Or in popular CD-Rom games like Sim-City, Doom, Red Alert, the player spends hours learning how to navigate from one level to another-- perhaps four hours to get full hand/motor coordination (outshoot those aliens), and another fifteen hours to get to the end. Then what? The script takes an interesting turn, if it has potential as a cult item, what the designers of Sim City call "the chaos variable." ("Chaos is, in effect, your opponent.") Holes are built into the program-- not too many, just enough. Game fans contact each other. They download secrets. The fun is to cheat a little, find glitches in the program, tilt the table.

A good special effects game should be a thieves' paradise-- by design. Pocket of confusion in the system let the player imagine that there are ways to subvert it. It's a Faustian sim-bargain. The player submits to the labyrinth, then pretends to cheat.

Only pretends of course. Who wants to actually wipe out the software of a good game? Simulating revolt is more fun, and a better investment. This is true in casinos, malls, games, the Web. But consider what sim-revolt implies as a broader model for public life? We pretend that the labyrinth of the Web makes us free of the global corporate program that builds and owns it. We feel above the swamp of idiotic web sites. We know how to surf. The demon apparatus can't get us. We can dig out of anything. We're never trapped.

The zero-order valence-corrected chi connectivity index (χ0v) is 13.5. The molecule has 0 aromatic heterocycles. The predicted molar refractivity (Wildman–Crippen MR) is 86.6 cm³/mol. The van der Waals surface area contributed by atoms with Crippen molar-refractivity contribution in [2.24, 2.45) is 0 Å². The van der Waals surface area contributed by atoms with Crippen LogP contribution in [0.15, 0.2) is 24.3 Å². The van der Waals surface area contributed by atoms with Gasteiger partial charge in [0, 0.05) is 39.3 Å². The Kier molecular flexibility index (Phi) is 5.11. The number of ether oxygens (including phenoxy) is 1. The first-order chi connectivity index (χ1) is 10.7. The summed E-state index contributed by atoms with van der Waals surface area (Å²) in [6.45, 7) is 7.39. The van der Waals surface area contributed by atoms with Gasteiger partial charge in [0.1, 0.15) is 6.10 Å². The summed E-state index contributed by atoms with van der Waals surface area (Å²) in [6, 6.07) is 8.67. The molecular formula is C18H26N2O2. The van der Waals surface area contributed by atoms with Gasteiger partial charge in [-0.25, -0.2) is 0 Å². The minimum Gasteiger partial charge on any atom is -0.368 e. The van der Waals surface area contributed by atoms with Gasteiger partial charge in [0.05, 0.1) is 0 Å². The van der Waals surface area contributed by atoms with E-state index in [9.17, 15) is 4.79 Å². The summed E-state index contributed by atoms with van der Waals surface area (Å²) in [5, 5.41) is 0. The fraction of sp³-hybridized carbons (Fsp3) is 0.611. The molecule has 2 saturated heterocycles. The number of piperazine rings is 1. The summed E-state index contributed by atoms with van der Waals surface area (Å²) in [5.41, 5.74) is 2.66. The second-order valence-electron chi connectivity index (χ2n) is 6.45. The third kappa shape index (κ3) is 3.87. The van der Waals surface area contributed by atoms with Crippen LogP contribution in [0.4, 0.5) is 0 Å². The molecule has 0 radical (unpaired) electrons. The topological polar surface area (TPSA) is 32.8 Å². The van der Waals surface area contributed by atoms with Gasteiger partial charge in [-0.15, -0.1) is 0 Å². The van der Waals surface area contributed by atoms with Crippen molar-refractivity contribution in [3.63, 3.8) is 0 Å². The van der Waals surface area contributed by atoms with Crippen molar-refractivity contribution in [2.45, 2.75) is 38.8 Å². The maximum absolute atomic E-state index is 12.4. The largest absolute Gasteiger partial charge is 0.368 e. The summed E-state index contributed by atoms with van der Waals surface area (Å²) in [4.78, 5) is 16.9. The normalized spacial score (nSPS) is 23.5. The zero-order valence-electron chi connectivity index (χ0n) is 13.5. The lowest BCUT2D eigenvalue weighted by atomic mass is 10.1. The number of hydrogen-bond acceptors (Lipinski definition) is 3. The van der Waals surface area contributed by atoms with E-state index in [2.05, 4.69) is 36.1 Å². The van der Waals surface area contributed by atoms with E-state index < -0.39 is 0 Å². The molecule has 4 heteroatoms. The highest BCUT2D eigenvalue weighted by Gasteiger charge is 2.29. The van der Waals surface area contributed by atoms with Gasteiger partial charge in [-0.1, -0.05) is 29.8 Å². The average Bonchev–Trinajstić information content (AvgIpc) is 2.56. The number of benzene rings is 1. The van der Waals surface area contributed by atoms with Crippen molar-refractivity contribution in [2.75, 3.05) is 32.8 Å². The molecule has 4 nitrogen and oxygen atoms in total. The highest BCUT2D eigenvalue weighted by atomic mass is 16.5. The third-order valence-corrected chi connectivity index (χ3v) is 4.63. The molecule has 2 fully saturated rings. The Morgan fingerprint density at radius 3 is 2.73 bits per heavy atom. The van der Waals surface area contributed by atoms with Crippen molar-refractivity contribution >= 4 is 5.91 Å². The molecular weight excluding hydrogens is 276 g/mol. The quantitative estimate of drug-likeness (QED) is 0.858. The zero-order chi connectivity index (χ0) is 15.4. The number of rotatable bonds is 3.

Recently, there is talk of voting on the Web. Is a cross between ergonomic fascism and the shopping mall the best frame of mind for making political decisions? Let us not mystify information delivery too much. Despite the services, it is not fundamentally democratic, only the freedom to chat. The server and the search engine are a feudal plantation. They decide for us, when to plant, when to hunt. Who can choose among thirty thousand sites, except Yahoo and Lyco? The sheer labyrinthine nature of the Web makes it easy to monitor. I am always told that this problem will be solved by the next generation of software, but I wouldn't bet on it.